With the four-year term of Karachi Mayor Waseem Akhar set to end this month, the federal government has proposed the name of a former federal secretary to take over as the city’s administrator until the local government elections.
Federal government sources told The Express Tribune that an ex-secretary, who had sought premature retirement, has been recommended for the post.
However, the Sindh government has yet to respond to the proposed name.
There are also reports that the provincial government is also considering different names for the post. Senior PPP leader Taj Haider is among them.
The federal government wants to appoint a neutral and independent administrator for the city.
Under the law an administrator can work for 120 days but his tenure may be extended till the provincial government enacts a new legislation for the local governments.
The federal government also wants that a powerful local government system introduced in Karachi as the incumbent one in the country’s commercial hub does not give any meaningful powers to the mayor.
It is expected that next month, the Supreme Court would take up a constitutional petition filed by the PTI seeking directions for the devolution of powers to local government institutions to fulfill the requirements of Article 140-A of the Constitution as well as Articles 3, 4, 9, 14, 16, 17,19, 19A and 25.
The party has challenged the Sindh Local Government Act (SLGA) adopted by the Sindh Assembly.
The petition stated that Karachi was the largest city of Pakistan having a population of more than 16 million (as per 2017 Census) and people from all over the country came to the metropolis seeking employment or for other reasons.
“The ground reality is that the city of lights remains deprived of basic facilities and is plagued with several problems of serious kinds, majority of which remained unresolved for the past many years,” the petition read.
“The municipal services are non-existent, there are broken roads, severe water crisis, appalling sewerage systems, heaps of garbage are everywhere while leading to ill health, diarrhea and various life threatening diseases, health department and government hospitals are in a pathetic state, medical facilities are not available, education is not being provided, schools are non-existent and the living conditions are pathetic, unhygienic and inhumane.”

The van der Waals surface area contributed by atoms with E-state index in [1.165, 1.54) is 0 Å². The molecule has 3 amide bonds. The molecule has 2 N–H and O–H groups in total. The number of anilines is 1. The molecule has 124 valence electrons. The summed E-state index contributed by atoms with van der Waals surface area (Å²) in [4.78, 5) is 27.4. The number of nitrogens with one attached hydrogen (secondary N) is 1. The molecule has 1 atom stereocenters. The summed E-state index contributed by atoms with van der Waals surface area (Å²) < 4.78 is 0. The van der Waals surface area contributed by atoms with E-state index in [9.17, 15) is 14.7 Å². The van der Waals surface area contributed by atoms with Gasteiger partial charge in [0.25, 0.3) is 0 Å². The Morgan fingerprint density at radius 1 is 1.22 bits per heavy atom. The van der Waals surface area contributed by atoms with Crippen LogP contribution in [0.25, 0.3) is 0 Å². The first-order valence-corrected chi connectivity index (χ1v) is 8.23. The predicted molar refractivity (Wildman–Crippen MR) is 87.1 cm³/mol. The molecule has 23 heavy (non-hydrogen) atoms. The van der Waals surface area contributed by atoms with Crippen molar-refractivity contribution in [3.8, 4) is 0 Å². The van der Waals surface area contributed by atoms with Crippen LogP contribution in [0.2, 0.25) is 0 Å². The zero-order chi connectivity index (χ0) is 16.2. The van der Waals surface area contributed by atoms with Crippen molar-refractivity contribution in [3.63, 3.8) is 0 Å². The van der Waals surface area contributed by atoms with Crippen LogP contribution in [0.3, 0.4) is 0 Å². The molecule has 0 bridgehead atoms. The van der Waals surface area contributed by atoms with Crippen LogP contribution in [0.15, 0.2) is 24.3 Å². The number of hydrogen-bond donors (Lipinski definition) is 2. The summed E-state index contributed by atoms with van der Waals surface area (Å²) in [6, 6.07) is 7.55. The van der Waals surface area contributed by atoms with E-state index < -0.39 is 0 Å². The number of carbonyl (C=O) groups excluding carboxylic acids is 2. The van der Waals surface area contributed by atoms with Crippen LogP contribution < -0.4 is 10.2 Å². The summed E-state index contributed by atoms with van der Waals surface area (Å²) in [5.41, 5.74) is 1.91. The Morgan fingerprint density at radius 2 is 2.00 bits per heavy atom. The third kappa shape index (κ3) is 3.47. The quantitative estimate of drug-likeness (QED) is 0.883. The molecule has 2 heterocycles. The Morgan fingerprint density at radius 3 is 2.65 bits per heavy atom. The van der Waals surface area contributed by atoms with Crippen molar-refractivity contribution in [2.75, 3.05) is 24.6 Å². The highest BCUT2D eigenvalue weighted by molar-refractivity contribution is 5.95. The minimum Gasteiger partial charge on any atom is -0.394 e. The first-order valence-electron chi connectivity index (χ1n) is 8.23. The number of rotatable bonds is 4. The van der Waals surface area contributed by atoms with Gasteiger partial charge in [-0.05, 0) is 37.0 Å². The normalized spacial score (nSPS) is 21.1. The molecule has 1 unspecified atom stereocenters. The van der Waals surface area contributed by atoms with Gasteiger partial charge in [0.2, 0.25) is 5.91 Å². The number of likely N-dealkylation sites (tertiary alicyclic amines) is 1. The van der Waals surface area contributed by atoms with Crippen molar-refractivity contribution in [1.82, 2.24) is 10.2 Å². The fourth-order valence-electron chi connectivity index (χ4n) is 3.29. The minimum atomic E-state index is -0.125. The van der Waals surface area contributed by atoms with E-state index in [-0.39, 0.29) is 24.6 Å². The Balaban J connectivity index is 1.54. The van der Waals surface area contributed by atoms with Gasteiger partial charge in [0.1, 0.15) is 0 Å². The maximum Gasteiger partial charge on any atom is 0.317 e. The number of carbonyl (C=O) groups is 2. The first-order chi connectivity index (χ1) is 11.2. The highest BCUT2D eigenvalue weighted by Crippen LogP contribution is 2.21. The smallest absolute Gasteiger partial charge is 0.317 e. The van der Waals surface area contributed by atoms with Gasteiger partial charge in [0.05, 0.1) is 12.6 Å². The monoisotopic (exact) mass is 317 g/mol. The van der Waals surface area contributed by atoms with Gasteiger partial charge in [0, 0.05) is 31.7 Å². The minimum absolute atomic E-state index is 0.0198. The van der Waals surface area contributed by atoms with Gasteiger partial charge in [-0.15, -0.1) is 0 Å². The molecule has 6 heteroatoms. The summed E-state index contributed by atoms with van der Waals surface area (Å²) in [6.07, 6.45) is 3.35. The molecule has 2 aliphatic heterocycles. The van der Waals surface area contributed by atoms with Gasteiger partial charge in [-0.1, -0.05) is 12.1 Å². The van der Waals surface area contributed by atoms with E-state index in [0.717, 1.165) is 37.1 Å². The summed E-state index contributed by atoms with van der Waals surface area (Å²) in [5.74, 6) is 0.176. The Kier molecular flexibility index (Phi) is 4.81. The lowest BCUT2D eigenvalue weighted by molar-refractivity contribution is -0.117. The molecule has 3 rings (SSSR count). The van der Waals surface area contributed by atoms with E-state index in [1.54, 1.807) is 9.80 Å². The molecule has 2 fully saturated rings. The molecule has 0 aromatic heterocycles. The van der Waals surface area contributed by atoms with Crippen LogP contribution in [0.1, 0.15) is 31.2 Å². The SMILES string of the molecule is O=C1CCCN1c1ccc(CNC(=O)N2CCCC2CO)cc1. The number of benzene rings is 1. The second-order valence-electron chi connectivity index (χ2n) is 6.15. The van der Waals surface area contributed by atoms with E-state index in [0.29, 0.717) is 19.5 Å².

The party argued that the main reason for this was that local body institutions had not been allowed to be established and the principle of Article 140-A of the Constitution, in which political, administrative and financial powers were to be devolved upon local bodies, was not being implemented.
“As a result, the lives of millions of people of Karachi and other areas of Sindh are being threatened. To ensure a local body system in letter and spirit of Article 140-A for solving these problems, is therefore the fundamental right of the people of Karachi, and in fact the entire Sindh, guaranteed under Articles 4, 9, 15, 18, 23, 24 and 25A of the Constitution.”
The party prayed the court to issue directions to the Sindh government to provide the funds to the local bodies of Karachi to effectively carry out its local body obligations for local governance and make the cities of Sindh, including Karachi, a better and more livable place while, at the same time, declaring the provisions of the laws which are contrary to Article 140-A of the Constitution as being without jurisdiction.
It is also pleaded that the provincial government be directed to release all the dues to the Karachi Metropolitan Corporation including the release of its share of Octroi Zila Tax (OZT) along with markup and additional markup.